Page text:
Masters Theses

Date of Award


Degree Type


Degree Name

Master of Science


Engineering Science

Major Professor

Dr. Mehran Kasra

Committee Members

Dr. Anthony English, Dr. Madhu Madhukar


Cells of the intervertebral disc have a limited capacity for matrix repair and may contribute to the onset and progression of degenerative disc changes. Disc degeneration contributes to declining nutrition, loss of viable cells, cell senescence, post-translational modification of matrix proteins, accumulation of degraded matrix molecules, and fatigue failure of the matrix. During daily activities intervertebral discs are exposed to oscillatory hydrostatic loads. It is known that dynamic loads with critical frequencies close to that of the human spine resonant frequency (4-8 Hz) have a destructive effect on disc tissue properties. Whether this destructive effect is purely mechanical due to loading magnification, or biological affecting cell metabolism is unknown.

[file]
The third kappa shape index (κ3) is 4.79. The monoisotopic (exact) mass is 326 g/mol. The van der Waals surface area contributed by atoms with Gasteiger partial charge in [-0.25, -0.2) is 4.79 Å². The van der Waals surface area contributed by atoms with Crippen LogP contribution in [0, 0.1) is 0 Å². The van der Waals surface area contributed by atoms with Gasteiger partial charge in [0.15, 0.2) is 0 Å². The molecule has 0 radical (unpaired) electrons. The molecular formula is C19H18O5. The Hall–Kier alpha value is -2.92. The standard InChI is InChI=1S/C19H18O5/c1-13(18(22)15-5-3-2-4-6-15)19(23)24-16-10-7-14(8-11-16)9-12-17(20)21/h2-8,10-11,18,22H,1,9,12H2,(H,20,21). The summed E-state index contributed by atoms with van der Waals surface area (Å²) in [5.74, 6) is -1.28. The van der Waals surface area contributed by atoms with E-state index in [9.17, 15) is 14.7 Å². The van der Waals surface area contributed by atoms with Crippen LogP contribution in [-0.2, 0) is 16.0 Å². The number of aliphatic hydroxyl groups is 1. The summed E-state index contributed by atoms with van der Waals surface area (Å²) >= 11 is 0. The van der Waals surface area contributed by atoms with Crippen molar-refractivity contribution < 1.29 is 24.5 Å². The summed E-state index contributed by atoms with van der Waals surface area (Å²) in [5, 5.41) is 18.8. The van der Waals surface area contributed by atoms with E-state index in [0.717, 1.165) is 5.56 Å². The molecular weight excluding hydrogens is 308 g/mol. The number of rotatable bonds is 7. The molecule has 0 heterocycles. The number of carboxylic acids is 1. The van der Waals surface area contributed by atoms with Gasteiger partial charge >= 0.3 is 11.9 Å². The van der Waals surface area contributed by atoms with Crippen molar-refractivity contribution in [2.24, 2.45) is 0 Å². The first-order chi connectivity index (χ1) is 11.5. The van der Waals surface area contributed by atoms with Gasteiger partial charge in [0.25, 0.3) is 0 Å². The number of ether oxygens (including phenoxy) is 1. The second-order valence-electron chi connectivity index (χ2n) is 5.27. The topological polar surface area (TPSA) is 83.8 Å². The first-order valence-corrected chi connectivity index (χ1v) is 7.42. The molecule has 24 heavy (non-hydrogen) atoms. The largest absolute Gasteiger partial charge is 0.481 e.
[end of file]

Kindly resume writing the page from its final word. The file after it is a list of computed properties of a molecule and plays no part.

In understanding this phenomenon, we implemented a mechanical testing system efficient to distribute a range of loading frequencies with specified amplitude of hydrostatic pressure to 3-D alginate cultured nucleus pulposus and transition zone cells of the IVD. The 3-D alginate cultures were divided into six loading scenarios, five of which were subjected to the 1, 3, 5, 8, and 10 Hz loading at 1 MPa. The sixth group, being the control, did not undergo any loading. Each scenario was loaded for 3 days, 30 minutes daily, in a hydraulic chamber filled with culture media. The effect of the loading frequency on the collagen metabolism of each scenario of nucleus pulposus and transition zone was contrasted by calculating the incorporated [³H]-proline into the collagen of the media and cell extracts. The results of the nucleus pulposus exhibited a prominent destructive effect occurring in the proximity of 5 Hz, with respect to the incorporated and released collagen, into and from the IVD cells, respectively. The transition zone exhibited a slight destructive effect around 3 and 8 Hz, but at 5 Hz reported increasing incorporated and released collagen. The findings are significant because 5 Hz is within the resonant frequency of the human spine. These results indicate frequencies close to 5 Hz may be the cause of degeneration in the nucleus tissue, but may in fact be a range that the transition zone requires for maintaining a healthy cellular environment.

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